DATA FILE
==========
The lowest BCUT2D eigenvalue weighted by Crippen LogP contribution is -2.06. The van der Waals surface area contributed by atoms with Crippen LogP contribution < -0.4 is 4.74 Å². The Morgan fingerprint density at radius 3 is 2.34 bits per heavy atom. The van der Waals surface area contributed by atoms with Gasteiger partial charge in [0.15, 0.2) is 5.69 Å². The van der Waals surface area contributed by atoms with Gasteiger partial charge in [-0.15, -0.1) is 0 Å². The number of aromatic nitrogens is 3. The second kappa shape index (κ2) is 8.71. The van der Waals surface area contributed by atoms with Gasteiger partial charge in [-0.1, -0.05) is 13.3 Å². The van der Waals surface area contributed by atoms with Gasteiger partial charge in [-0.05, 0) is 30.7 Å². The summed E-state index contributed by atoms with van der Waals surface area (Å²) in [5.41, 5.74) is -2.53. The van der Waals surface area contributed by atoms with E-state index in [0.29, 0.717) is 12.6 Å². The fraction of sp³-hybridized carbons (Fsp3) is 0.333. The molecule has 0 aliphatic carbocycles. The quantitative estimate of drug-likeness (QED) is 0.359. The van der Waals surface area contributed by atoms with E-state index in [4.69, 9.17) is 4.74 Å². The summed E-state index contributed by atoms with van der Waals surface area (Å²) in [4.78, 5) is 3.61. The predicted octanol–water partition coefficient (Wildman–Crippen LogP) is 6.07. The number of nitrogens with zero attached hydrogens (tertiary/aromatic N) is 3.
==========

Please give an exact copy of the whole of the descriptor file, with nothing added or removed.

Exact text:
The lowest BCUT2D eigenvalue weighted by Crippen LogP contribution is -2.06. The van der Waals surface area contributed by atoms with Crippen LogP contribution < -0.4 is 4.74 Å². The Morgan fingerprint density at radius 3 is 2.34 bits per heavy atom. The van der Waals surface area contributed by atoms with Gasteiger partial charge in [0.15, 0.2) is 5.69 Å². The van der Waals surface area contributed by atoms with Gasteiger partial charge in [-0.15, -0.1) is 0 Å². The number of aromatic nitrogens is 3. The second kappa shape index (κ2) is 8.71. The van der Waals surface area contributed by atoms with Gasteiger partial charge in [-0.1, -0.05) is 13.3 Å². The van der Waals surface area contributed by atoms with Gasteiger partial charge in [-0.05, 0) is 30.7 Å². The summed E-state index contributed by atoms with van der Waals surface area (Å²) in [5.41, 5.74) is -2.53. The van der Waals surface area contributed by atoms with E-state index in [0.29, 0.717) is 12.6 Å². The fraction of sp³-hybridized carbons (Fsp3) is 0.333. The molecule has 0 aliphatic carbocycles. The quantitative estimate of drug-likeness (QED) is 0.359. The van der Waals surface area contributed by atoms with E-state index in [4.69, 9.17) is 4.74 Å². The summed E-state index contributed by atoms with van der Waals surface area (Å²) in [4.78, 5) is 3.61. The predicted octanol–water partition coefficient (Wildman–Crippen LogP) is 6.07. The number of nitrogens with zero attached hydrogens (tertiary/aromatic N) is 3.